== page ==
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According to a report released by research and consultancy group IDTechEx, the market for printed electronics has the potential to reach around US$9.4 billion by the end of the year. This figure includes devices that are not currently printed but which are moving towards being printed, of which 30% of the devices under inclusion are made predominately by printing, and 6% are manufactured on a non-rigid substrate.
Researchers at the University of California, Los Angeles (UCLA) have achieved a new record of 10.6% for the power-conversion efficiency of an organic polymer solar cell. Certified by the United States’ National Renewable Energy Laboratory (NREL), the record was achieved using a tandem device to harvest a wider range of the solar spectrum.
The Plastics Electronics Conference, co-located with SEMICON Europa since 2010, has been acquired by trade group, SEMI. The conference the committee has organized includes industry and academic leaders in the field of organic and inorganic large area electronics (OLAE will serve as a plastic electronics special interest group, guiding SEMI activities and services worldwide). SEMI said the conference and exhibition format would be extended to other regions in the future.
An EU-funded project has been launched to encourage the development of new organic photovoltaic (OPV) cells. With a budget of €14.2 million, the four-year initiative is to be led by the Swiss Centre for Electronics and Microtechnology (CSEM).
Through collaboration with international charitable organization WorldVenture, South Sudan is now the fourth country in which Eight19’s pay-as-you-go off-grid PV system is in operation. The plan is to deploy 1,000 units in the first half of 2012 in South Sudan and a total of 3,000 units of its small flexible OPV modules in Kenya, Zambia and Malawi.
The National Renewable Energy Laboratory (NREL) has, in collaboration with New Energy Technologies, produced its largest-area OPV module ever at 170cm2. The companies’ engineers have worked together on developing New Energy’s SolarWindow technology that allows the generation of electricity on see-through glass windows.
Heliatek’s OPV panels will be used in Reckli’s concrete walls to create a new solution in BIPV without compromising on aesthetics. Heliatek claims the flexibility of its panels allows them to be fully integrated into the concrete walls whilst maintaining efficiency.
Organic PV thin films may hold a significant promise of low cost electricity generation but longevity has been a key weakness of the technology. However, Konarka Technologies has become the first OPV manufacturer to become certified in compliance with IEC 61646, an accelerated lifetime testing protocol by TÜV Rheinland.
According to Polyera, the Newport Corporation’s PV cell lab has confirmed that Polyera’s polymer/fullerene OPV cell has achieved a 9.1% power conversion efficiency with an inverted bulk heterojunction architecture using ActivInk PV 2000 semiconductor material. The company said its active layer materials are able to be deposited using a wider range of film thickness without lower cell efficiency, which is said to improve yields and simplify manufacturing.
Nanotechnology-based thin-film materials specialist, Cambrios Technologies has received a US$5 million, Series D-3 financing round from Samsung Venture Investment Corporation as part of a prelude to further business collaborations on coating materials, which could include transparent electrodes for touch screens, liquid crystal displays, e-paper, OLED devices, OLED lighting and thin film photovoltaics.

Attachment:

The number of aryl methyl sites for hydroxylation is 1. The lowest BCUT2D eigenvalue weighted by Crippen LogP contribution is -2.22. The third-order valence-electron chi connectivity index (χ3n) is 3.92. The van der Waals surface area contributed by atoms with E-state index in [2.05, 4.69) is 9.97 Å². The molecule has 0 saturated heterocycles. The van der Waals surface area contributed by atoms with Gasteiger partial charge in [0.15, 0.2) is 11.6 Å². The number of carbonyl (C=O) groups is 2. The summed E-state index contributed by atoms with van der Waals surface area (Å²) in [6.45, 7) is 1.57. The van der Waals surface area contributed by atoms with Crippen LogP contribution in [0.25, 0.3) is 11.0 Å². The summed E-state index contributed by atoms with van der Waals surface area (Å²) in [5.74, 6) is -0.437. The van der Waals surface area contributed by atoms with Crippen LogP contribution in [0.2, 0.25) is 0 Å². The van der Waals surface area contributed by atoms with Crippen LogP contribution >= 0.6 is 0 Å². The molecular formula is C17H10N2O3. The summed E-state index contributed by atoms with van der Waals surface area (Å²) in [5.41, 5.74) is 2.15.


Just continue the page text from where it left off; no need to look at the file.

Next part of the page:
UK-based organic thin film start-up, Eight19 has installed roll-to-roll printing equipment at its Cambridge, UK headquarters as a preliminary move towards volume production, as reported by PV-Tech’s sister-site, Solar Power Portal UK. Thought to be the largest of its kind in Europe, the bespoke facility includes a multi-station roll-to-roll fabrication machine which is designed to manufacture solar substrates. Eight19 expects to have the first of its commercial printed plastic solar modules available in 2013.
Lux Research’s latest report, Finding the Winning and Losing Companies in Printed, Flexible, and Organic Electronics, has rated technology developers in displays, OPVs, smart packaging, transparent conductive films and thin-film batteries to compile its list of some of the top companies in each category. Using its Lux Innovation Grid to reach each technology developer, Lux Research looked at the company’s technical value, business execution and maturity.
Japan-based Tanaka Precious Metals has taken-out licenses from the National Central University, Taiwan to manufacture and supply ruthenium-based dye compounds for next generation dye-sensitized solar cells (DSSC). The ruthenium complex dye was developed by Professor Chun-Guey Wu and post-doctoral researcher, Chia-Yuan Chen, with reported conversion efficiencies of 11.4%, reported in the scientific journal, ACS nano in 2009, operating in the visible light wavelength range of approximately 400 to 750 nanometers.
Dye-sensitized solar thin-film specialist, Dyesol has claimed a 15% increase in the efficiency performance of large DSC strip cells has been achieved, bringing industrial DSC efficiency up from 6.9% to 8% in 2011. The increase in efficiency results were said to come from improvements in materials and structural design elements.
A new world-record efficiency of 8.3% has been claimed for a polymer-based single junction organic solar cell in an inverted device stack. Research house, imec and industrial partners Polyera and Solvay developed the proprietary inverted bulk heterojunction architecture, which resulted in achieving much higher efficiencies that other organic thin film cells have to date. Work is ongoing to increase the cell size and lifetime, a key challenge for organic-based cells.